Poor offensive production put men’s basketball’s post-season chances in jeopardy over the weekend.
The Gaels suffered a 71-49 shellacking at the hands of the McMaster Marauders on Saturday. The loss dropped their record to 5-10 and put them only a single game ahead of the Toronto Varsity Blues (4-11) for the OUA East’s third and final playoff spot.
Both clubs have four games remaining in their seasons.
Head coach Stephan Barrie’s team shot only 28.1 per cent from the floor against the Marauders (13-3), which he said was the largest contribution to the loss.
“It was just about not making enough shots,” Barrie said. “Whether that was missing some easy ones inside, open threes, ones that guys normally make, they just didn’t make that day.”
With McMaster sitting first in the OUA Central division, it was imperative that the Gaels play a strong offensive game.
“They’re the fourth-ranked team in the country for a reason,” Barrie said. “You’re certainly not going to upset them on a day where you can’t put the ball in the basket.”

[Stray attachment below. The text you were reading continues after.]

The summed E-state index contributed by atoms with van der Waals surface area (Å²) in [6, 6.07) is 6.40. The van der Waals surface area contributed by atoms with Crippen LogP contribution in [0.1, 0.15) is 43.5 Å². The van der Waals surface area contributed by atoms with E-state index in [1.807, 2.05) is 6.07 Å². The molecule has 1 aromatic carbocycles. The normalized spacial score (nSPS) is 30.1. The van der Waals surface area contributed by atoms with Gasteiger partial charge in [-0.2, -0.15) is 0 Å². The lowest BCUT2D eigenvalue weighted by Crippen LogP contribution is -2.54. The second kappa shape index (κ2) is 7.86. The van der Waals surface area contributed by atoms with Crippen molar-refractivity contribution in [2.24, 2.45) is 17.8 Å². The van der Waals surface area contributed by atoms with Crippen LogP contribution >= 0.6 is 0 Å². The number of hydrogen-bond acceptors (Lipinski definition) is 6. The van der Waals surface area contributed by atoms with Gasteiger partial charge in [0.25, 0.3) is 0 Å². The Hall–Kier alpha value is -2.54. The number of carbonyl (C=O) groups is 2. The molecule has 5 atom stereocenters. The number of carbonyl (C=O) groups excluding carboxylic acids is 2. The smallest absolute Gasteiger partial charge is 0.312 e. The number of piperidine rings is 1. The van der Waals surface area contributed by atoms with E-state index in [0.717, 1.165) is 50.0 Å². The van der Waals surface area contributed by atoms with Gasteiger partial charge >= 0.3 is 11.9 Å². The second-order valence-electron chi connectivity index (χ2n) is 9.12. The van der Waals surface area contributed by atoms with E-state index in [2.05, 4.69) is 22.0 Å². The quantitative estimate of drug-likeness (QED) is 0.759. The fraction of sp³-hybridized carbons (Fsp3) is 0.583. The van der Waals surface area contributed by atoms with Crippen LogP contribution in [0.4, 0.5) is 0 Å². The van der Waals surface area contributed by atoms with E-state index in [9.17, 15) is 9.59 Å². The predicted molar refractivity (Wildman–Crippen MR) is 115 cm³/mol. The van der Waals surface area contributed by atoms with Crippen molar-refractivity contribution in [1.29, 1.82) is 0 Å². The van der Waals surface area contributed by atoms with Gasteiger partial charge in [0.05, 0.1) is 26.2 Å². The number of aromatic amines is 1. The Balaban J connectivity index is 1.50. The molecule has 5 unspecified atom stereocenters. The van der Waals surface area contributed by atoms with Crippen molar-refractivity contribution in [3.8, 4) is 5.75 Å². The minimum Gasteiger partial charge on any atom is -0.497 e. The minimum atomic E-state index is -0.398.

Barrie added that the Gaels needed to find other ways to generate offensive production if they wanted to come away with a win.
The Gaels struggled to maintain possession of the ball, turning it over 19 times.
Apart from their offensive woes, the Gaels held their own on the defensive end.
“Defensively, we did some good things and held them to their lowest point total of the year, so defensively, there were some positives,” Barrie said.
Dependable scorer Greg Faulkner managed 17 points, but received little in the way of reinforcements. Guard Patrick Street had 12 points and two steals, while point guard Sukhpreet Singh had nine points. Singh also committed six turnovers.
This weekend, the men host Canada’s perennial top teams — the Ottawa Gee-Gees (14-1) and the Carleton Ravens (13-2).
“It’s a chance for [the players] to see where they’re at,” Barrie said. “You’ve got the two best teams in the country coming in, really talented, really powerful teams on both sides of the ball, so now we’re going to see how good we can be.”
The most important game of the Gaels campaign will come in the season’s final contest. They face the Varsity Blues on the road Feb. 21 in a game that will most likely decide which of the two makes it to the playoffs.
For Barrie, it’s how the team plays against the Gee-Gees and Ravens that will dictate whether or not next weekend is successful — not the results of the games themselves.
“We have to go into [the Toronto game] playing good basketball,” Barrie said. “Whether you win or lose [against Ottawa and Carleton] is not going to determine if we’re playing good basketball.”
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